What are the roots of the recent Hong Kong Protest?


Shirley Shuzhou Li, Staff Writer

Starting in early 2019, on March 29, there were multiple protests that took place in Hong Kong within a short period of time. It is beneficial for people to dig deeper into the root causes of this. With people’s confusion about the cause, process, and community’s opinion, it is helpful to review the details behind the scenes. 


What Caused the Protest?

It all started with a case of homicide.

As documented in the New York Times’ article “The Murder Case that Lit the Fuse in Hong Kong” by Daniel Victor and Tiffany May, the earliest cause of the protest was a case of homicide that took place in Taiwan. In 2018, “Poon Hiu-wing” was murdered by her boyfriend “Chan Tong-kai,” where the two Hong Kong residents were visiting as tourists. Because they were visitors, the case had connections with the nonexistence of the extradition law in Hong Kong. According to Legal US, extradition is the surrender of a person (Chan Tong-kai) charged with a crime (the homicide) by one state or country (Taiwan) to another state or country (Hong Kong).

According to one of China’s official media outlets, the Xinhuanet’s article, “Jinping Xi’s meeting with Zhengyuee Lin” states that because there is no extradition treaty between Taiwan and Hong Kong, the Hong Kong government proposed two new amendments, the Fugitive Offenders Ordinance (Cap. 503) and Mutual Legal Assistance in Criminal Matters Ordinance (Cap. 525). Their original hope was the “establishment of a mechanism for case-by-case transfers of fugitives to any jurisdictions with cities that lack a formal extradition treaty”. One such jurisdiction would be mainland China.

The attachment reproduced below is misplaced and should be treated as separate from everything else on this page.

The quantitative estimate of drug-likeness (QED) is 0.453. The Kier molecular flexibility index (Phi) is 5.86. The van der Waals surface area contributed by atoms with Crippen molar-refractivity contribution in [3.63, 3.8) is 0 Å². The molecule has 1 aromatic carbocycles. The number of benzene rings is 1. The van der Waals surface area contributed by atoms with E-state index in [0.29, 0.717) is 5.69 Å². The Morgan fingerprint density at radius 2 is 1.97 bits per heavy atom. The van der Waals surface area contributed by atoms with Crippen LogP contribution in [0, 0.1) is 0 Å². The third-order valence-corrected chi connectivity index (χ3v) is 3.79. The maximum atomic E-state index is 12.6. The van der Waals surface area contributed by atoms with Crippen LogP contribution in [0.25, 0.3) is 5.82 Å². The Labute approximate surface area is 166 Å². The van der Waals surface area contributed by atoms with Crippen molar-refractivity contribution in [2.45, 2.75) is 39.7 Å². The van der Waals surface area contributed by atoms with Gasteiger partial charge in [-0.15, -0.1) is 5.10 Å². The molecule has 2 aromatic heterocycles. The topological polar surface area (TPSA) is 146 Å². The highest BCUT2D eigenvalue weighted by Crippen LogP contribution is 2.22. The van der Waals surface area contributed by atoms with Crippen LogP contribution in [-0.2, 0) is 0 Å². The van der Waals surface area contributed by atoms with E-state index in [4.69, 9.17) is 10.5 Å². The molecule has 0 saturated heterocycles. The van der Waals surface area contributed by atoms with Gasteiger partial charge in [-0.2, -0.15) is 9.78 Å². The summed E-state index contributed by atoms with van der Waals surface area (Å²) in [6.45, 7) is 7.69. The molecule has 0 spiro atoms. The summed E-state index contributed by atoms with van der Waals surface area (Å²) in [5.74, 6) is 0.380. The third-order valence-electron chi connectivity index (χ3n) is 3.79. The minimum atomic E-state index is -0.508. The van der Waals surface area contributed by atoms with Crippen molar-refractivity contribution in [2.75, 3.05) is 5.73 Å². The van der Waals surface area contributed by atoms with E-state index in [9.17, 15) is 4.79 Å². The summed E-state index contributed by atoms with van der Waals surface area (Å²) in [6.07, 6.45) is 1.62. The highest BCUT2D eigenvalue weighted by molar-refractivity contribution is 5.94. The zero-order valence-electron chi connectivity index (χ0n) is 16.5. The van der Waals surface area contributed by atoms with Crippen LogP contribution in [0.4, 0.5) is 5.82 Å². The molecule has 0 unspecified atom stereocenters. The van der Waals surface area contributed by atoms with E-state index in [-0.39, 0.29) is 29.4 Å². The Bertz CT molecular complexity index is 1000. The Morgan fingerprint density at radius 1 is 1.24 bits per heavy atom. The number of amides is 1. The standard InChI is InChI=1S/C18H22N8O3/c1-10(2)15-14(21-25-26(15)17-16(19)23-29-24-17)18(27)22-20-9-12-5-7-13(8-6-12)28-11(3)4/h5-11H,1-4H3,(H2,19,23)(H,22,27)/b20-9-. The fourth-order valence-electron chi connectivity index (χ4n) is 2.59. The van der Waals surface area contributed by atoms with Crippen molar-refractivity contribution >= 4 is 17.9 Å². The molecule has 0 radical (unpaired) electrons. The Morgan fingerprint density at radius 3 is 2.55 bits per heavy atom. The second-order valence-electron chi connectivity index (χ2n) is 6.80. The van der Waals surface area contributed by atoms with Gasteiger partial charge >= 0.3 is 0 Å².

Quickly, the protest developed social consequences.

The inclusion of mainland China in the amendments is a concern to different sectors of Hong Kong society. Democrats fear the consolidation of the regional jurisdictions and that mainland Chinese laws administered by the Communist Party will erode the “one country, two systems” principle. Opponents of the amendment urged the Hong Kong government to explore other avenues, such as establishing an extradition arrangement solely with Taiwan. 

Many youth forces were against these amendments too. 

According to the New York Times’ article “‘Retake Hong Kong’: A Movement, a slogan and an identity crisis”, after the reunification of Hong Kong in 1997, the Hong Kong Government tried to enhance Hong Kong’s recognition of China in various ways. Through infrastructure construction and many other methods, the Hong Kong government has brought the two sides closer together, but some Hong Kong population’s trust in the Government of the People’s Republic of China is still scarce. There are complaints about the amendments’ impact on Hong Kong’s freedom, the interference of the People’s Republic of China and the lack of action by the Hong Kong Government.

The protests had many connections with cultural aspects too. According to the City University of Hong Kong’s research in the article “Hong Kong’s young people’s happiness” by Sheryl Tian and Tong Lee, “The cultural differences between Hong Kong and mainland China have led to the Hong Kong independence movement. Although Hong Kong is considered an international financial center in Asia, high inflation and currency appreciation have led to its ranking fourth in the global cost of living.” According to a survey by the City University of Hong Kong, due to the long-standing backlog of deep-seated social, political, economic, and community conflicts, the youth were already feeling dissatisfaction before the protest. So they are using the protests as an abreaction.


What Happened?